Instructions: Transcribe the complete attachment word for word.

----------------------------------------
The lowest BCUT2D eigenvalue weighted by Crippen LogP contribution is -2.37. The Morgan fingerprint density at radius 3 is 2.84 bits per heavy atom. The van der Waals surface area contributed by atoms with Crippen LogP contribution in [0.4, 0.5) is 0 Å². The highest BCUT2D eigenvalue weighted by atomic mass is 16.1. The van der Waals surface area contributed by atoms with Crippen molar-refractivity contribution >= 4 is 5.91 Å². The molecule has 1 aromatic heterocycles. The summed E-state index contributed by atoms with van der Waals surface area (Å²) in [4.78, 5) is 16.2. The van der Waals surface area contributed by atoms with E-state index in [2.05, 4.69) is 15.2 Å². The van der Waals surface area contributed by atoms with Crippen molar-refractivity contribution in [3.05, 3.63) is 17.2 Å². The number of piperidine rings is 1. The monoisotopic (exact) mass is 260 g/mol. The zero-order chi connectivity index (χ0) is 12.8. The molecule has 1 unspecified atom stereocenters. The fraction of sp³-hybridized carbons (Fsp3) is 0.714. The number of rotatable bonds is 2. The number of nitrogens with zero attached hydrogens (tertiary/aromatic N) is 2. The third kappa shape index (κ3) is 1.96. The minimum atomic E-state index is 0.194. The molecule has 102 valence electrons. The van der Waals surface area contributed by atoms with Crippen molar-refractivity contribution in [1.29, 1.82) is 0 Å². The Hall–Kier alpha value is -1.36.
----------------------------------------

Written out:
The lowest BCUT2D eigenvalue weighted by Crippen LogP contribution is -2.37. The Morgan fingerprint density at radius 3 is 2.84 bits per heavy atom. The van der Waals surface area contributed by atoms with Crippen LogP contribution in [0.4, 0.5) is 0 Å². The highest BCUT2D eigenvalue weighted by atomic mass is 16.1. The van der Waals surface area contributed by atoms with Crippen molar-refractivity contribution >= 4 is 5.91 Å². The molecule has 1 aromatic heterocycles. The summed E-state index contributed by atoms with van der Waals surface area (Å²) in [4.78, 5) is 16.2. The van der Waals surface area contributed by atoms with E-state index in [2.05, 4.69) is 15.2 Å². The van der Waals surface area contributed by atoms with Crippen molar-refractivity contribution in [3.05, 3.63) is 17.2 Å². The number of piperidine rings is 1. The monoisotopic (exact) mass is 260 g/mol. The zero-order chi connectivity index (χ0) is 12.8. The molecule has 1 unspecified atom stereocenters. The fraction of sp³-hybridized carbons (Fsp3) is 0.714. The number of rotatable bonds is 2. The number of nitrogens with zero attached hydrogens (tertiary/aromatic N) is 2. The third kappa shape index (κ3) is 1.96. The minimum atomic E-state index is 0.194. The molecule has 102 valence electrons. The van der Waals surface area contributed by atoms with Crippen molar-refractivity contribution in [1.29, 1.82) is 0 Å². The Hall–Kier alpha value is -1.36.